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Guest Post: Avoid Water Damaged Documents with Winter Pipe Preparation

Water has a unique characteristic – it becomes 8.3 percent less dense as it freezes, expands and becomes a mineral. As water freezes and expands, it takes up 9 percent more space than it does in its liquid form. So when water in a pipe freezes, the ice blockage causes a buildup of pressure downstream, between the ice and the faucet. Consequently, this pressure can make a pipe burst and spew up to 250 gallons of water per day. This phenomenon is often the cause of water damaged documents and other property damage. Each year, more than 250,000 homes and businesses fall victim to burst pipes, and document restoration is often the only way to salvage wet documents.

Preventing Burst Pipes

Water in pipes usually freezes when there is poor insulation in a building, a thermostat is set too low or there’s a quick drop in temperature. The best way to save money on document restoration and the headaches that come with a burst pipe is to prevent the disaster from happening in the first place.

1. Prepare your home before the temperature drops. Before it gets cold enough for your pipes to even think about freezing, insulate those in the attic and crawl spaces. If you live in an area that often has freezing temperatures, wrapping thermostatically controlled heat cables or heat tape around your pipes in addition to insulation can provide an extra layer of protection. Inspect the exterior of your home and look for air leaks in areas close to pipes, and seal them with caulk or insulation. These areas can include openings for electrical wires, pipes, dryer vents and windows. Disconnect your garden hoses and, if possible, shut off the water to and drain the pipes that lead to outside faucets.

2. Take extra precautions during freezing temperatures. When the forecast calls for freezing weather, turn on the hot and cold faucets in your home so they trickle – it’s more difficult for moving water to freeze. Avoid turning down your thermostat at night and when you leave the home, and open the doors to cabinets that hide pipes (like in the kitchen) and appliances.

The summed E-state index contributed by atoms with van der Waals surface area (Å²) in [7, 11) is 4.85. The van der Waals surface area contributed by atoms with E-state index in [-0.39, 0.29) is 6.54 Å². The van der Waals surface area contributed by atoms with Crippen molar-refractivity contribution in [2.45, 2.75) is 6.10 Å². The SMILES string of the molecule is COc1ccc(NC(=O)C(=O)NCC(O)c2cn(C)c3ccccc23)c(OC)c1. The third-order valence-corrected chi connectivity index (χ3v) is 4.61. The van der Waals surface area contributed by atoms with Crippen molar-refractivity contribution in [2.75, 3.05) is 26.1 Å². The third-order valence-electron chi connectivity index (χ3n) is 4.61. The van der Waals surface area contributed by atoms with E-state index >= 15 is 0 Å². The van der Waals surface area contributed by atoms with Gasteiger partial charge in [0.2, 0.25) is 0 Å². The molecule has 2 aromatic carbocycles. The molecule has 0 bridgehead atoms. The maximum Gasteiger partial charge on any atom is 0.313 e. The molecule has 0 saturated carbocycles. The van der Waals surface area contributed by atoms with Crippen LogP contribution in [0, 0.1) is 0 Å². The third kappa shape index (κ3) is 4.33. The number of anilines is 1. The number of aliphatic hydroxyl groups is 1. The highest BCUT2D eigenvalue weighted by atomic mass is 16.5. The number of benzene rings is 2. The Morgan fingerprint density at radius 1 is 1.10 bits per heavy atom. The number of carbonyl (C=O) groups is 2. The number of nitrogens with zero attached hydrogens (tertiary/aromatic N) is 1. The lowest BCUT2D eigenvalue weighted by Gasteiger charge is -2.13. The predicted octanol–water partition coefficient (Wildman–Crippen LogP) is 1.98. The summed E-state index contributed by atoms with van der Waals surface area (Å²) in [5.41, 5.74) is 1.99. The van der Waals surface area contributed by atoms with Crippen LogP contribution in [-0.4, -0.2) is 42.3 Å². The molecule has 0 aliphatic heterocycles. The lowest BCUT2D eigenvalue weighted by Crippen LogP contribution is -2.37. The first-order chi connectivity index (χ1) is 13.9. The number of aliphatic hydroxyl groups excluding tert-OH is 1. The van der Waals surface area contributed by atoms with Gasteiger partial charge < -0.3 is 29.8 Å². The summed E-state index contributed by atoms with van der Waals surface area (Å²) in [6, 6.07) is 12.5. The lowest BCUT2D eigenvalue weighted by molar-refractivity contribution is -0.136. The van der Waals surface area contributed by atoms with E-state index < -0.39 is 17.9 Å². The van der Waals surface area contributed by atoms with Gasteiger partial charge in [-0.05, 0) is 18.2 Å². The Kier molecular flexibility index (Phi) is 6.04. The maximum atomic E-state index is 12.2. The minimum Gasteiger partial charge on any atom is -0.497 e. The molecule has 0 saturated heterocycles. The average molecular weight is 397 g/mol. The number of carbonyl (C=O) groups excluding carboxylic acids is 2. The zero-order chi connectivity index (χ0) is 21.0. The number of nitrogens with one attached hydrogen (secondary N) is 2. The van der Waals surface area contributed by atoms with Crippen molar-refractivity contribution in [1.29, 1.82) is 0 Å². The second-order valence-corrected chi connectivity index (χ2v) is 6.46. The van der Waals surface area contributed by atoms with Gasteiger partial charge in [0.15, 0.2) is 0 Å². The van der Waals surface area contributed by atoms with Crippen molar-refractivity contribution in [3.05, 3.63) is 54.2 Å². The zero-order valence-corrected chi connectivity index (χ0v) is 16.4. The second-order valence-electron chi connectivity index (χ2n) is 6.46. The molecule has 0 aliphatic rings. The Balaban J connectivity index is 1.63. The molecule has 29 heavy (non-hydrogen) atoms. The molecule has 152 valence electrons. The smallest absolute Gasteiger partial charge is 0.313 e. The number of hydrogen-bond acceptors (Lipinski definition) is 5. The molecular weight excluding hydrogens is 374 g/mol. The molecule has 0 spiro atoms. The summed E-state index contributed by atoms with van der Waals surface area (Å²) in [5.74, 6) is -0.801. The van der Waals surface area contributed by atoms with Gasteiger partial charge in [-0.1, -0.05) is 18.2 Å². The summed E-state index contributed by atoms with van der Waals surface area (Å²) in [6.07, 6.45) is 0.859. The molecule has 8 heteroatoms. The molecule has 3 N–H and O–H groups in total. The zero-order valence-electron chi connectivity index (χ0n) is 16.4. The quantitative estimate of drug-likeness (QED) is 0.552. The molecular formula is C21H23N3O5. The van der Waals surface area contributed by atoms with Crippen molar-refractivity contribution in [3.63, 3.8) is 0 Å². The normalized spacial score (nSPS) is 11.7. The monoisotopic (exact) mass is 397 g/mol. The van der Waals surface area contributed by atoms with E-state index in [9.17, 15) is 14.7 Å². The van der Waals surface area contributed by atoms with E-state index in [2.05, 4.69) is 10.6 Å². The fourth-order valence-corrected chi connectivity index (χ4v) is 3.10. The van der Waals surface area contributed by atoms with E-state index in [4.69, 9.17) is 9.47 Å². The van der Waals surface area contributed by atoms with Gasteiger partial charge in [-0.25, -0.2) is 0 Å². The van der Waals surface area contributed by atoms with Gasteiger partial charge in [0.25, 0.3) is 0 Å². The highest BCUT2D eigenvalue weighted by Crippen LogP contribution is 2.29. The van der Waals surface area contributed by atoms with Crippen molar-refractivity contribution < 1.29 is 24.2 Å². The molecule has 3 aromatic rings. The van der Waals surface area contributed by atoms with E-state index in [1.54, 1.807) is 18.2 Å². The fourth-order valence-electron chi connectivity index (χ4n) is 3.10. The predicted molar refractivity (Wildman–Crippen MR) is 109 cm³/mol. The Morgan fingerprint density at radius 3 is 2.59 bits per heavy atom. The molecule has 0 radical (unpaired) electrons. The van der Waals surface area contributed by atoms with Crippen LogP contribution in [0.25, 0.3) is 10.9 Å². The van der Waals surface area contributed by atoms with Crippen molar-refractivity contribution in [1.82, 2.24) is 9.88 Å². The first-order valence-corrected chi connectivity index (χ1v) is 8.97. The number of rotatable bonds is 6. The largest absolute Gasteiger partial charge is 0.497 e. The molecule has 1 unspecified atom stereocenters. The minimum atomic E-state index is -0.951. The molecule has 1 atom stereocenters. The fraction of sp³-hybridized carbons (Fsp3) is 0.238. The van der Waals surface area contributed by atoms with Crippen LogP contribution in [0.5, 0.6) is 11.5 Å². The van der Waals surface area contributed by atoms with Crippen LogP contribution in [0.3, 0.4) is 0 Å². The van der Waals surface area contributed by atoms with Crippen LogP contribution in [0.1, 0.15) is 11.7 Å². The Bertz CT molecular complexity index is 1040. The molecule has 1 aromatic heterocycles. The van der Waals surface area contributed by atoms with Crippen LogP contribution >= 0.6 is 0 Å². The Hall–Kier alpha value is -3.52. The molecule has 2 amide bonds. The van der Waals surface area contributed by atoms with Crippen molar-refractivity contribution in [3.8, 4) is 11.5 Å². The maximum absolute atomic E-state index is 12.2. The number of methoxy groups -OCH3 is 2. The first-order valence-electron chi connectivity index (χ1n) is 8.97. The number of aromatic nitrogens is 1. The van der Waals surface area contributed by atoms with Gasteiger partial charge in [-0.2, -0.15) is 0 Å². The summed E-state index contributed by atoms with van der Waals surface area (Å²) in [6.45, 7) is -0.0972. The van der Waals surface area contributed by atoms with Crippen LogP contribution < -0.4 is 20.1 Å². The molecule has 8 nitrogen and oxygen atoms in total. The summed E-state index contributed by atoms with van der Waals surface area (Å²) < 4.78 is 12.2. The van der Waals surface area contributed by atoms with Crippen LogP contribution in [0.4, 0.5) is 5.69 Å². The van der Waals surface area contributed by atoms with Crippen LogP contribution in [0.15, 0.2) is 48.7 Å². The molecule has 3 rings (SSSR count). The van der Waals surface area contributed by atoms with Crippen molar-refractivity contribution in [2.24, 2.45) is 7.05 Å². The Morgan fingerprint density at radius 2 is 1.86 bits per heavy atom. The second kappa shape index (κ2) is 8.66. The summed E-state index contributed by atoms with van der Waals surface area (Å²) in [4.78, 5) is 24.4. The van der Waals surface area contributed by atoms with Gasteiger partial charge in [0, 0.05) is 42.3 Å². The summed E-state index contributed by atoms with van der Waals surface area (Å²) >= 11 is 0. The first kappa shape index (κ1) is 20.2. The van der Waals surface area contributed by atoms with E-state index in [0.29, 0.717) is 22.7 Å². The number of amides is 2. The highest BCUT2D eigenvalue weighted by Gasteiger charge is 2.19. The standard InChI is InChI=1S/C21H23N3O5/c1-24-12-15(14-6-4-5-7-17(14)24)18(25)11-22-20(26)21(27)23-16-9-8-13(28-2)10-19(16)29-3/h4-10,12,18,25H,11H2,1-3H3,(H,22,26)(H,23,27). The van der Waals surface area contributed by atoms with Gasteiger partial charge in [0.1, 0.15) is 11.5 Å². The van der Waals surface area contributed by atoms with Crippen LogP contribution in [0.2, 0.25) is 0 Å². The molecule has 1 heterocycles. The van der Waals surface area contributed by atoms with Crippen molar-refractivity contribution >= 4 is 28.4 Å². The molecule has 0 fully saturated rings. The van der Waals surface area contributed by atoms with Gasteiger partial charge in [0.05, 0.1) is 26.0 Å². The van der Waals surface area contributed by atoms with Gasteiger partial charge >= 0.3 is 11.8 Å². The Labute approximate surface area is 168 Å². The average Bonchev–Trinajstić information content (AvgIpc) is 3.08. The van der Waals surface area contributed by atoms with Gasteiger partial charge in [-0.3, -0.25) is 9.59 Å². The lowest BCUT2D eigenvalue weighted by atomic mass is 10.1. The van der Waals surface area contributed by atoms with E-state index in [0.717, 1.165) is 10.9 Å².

3. Prepare your home before going on a trip so you don’t come back to an unexpected disaster. If you plan a winter holiday, shut off the water and drain the pipes. Then program your thermostat so the temperature in your home never goes lower than 55 degrees. If you live in a particularly cold area, have a friend or neighbor you trust check the temperature inside your home every day to make sure it’s staying warm enough.

When the Pipes Burst

Sometimes, despite your best efforts, pipes freeze. When this happens:

  • Turn the faucets to the “on” position, even if no water comes out, and call a plumber right away.
  • If it’s safe, use a hair dryer to warm the frozen pipe as close to the faucet as possible. Work your way to the coldest part of the pipe.

If the pipes in your home freeze and burst:

  • Turn on the faucets.
  • Shut off the water to your home at the main shutoff valve.
  • Call a plumber.
  • Avoid using electric appliances or equipment in the area where there is flooding.

If you have water damaged documents because of a burst pipe, including wet photographs or books, call a document restoration company as soon as possible. The specialists can help you dry out the items in a way that prevents warping, shrinking, crinkling, mold and further damage.

This guest post is courtesy of Joe Perko, Director of Field Services at Rapid Refile. Rapid Refile is a recognized leader in the restoration of water damaged documents, vacuum-freeze drying, mold remediation and fire restoration services for businesses and individuals.

3 comments to Guest Post: Avoid Water Damaged Documents with Winter Pipe Preparation

  • Paul

    When insulating pipes it is important that you don’t insulate them from heat that could keep them from freezing. Many people mistakenly wrap their pipes with insulation which then keeps them cold. Better to insulate the area around the pipes so that warm air can get to them.

  • GoneWithTheWind

    The likelyhood of frozen pipes is greater in mild climates then in cold climates. I grew up in New England with sub-zero weather and never heard of a frozen pipe. I lived in Alaska and experienced -40 below zero and no frozen pipes. A few years ago in the mild Willamette Valley my nieghbors pipes froze in a new home when the temperature went to 25 degrees above zero. Since sub freezing in the valley is rare the builder failed to prepare for it.